Fahaka puffers do not have scales or gill covers, and that makes these fish susceptible to many of the common fish diseases that affect tank-kept tropical fish.
Also, Nile puffers are wild-caught, and they can sometimes carry internal parasites. For that reason, you should always check with your supplier or dealer to make sure that the fish you are buying has been treated with a dewormer. If that’s not been done already, treat the fish yourself and keep it in a quarantine tank for at least ten days before adding it to your main display aquarium.
These fish do respond very well to most over-the-counter fish disease treatments. However, you must NEVER use copper in a tank that houses a Fahaka puffer.
Is my Fahaka puffer healthy?
The Nile puffer is a curious, friendly fish that is active by day, swimming around all areas of the tank and coming toward the viewing pane when anyone approaches the aquarium.
If you notice any of the following signs, there may be trouble brewing:
- Poor appetite
- Lethargy and generally appearing disinterested in life
- Swellings, ulcers, and red patches on the skin
- Flicking or rubbing up against tank surfaces, decorations, and the substrate
Common health problems
Ich is the most common disease that affects the Nile puffer. White Spot disease, as the condition is also known, is caused by a protozoan parasite called Ichthyophthirius multifiliis. Fish with Ich initially begin flicking against objects within the tank. As the parasite’s lifecycle progresses, a rash of tiny white spots appears across the fish’s body, fins, and gills.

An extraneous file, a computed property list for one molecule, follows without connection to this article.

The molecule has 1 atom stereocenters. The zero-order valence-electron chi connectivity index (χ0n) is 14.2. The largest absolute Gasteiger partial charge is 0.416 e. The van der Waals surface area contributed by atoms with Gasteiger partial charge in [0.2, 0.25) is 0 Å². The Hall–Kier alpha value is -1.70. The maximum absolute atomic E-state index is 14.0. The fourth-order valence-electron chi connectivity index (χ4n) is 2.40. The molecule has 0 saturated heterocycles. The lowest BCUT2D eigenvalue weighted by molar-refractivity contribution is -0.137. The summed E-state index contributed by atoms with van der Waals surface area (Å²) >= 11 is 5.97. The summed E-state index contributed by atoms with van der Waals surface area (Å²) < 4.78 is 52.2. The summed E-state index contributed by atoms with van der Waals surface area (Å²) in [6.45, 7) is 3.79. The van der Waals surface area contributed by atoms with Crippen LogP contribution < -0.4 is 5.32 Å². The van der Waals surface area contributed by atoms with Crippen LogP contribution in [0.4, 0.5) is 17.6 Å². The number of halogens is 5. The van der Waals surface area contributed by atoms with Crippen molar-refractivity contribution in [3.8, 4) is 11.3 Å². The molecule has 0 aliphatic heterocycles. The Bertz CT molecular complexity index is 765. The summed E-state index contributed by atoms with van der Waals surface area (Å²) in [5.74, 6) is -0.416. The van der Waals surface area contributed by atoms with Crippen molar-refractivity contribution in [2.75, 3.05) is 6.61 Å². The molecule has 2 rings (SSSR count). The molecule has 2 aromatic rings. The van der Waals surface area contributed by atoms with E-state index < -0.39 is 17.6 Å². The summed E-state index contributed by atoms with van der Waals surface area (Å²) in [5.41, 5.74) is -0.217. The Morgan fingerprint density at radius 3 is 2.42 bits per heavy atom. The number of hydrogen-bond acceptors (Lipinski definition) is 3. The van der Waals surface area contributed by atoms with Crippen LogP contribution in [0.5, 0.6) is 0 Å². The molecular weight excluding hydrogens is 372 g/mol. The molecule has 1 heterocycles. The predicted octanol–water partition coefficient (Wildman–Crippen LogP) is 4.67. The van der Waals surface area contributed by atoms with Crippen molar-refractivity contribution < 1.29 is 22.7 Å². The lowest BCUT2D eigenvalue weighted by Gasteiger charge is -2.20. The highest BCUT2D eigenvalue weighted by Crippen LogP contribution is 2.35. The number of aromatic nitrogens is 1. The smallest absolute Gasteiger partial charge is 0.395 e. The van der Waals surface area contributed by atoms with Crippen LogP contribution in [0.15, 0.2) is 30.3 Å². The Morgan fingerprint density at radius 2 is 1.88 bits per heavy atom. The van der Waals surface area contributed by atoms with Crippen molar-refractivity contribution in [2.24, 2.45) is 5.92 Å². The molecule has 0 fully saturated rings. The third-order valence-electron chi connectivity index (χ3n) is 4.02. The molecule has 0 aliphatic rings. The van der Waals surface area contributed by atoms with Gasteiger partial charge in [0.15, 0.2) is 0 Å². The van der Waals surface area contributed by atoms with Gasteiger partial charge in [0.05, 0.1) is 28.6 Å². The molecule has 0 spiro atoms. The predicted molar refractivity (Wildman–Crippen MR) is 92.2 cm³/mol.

Treat Ich by raising the water temperature to 82o F for several days, and treat the water with an appropriate medication that you’ll get in your local fish store.
Flukes are parasites that attach themselves to the fish, typically on its body and gills. Fish with flukes rub against solid surfaces within the tank and secrete excessive amounts of mucus.
Treat the aquarium with anti-parasitic medication to kill the flukes.
Fish with fungal infections develop white cottony growths on their head and body. Quarantine the infected fish, and dose the water with antifungal medication.
If the puffer develops reddened patches on its skin or ulcers, a bacterial infection is likely the culprit. Again, quarantine the infected fish, and dose the water with antibacterial medication. Pufferfish are especially susceptible to an infection called Heterobothrium that attacks the fish’s gills.
Thanks to their aggressive nature, you won’t generally find the Fahaka puffer widely for sale in fish stores, although you can source them online. Prices vary depending on the fish’s age, size, and coloration, typically starting at around $20.
If you have a very large tank and you’re happy to take on an interesting, friendly fish that has aggressive tendencies, so it must live alone, a Fahaka puffer could be a creature you would like to consider.
These large fish have expensive tastes when it comes to food, and you must be prepared to spend time maintaining and cleaning their tank. However, just seeing that cute, expressive little face gazing lovingly up at you when you say good morning to your pet makes all the effort worthwhile!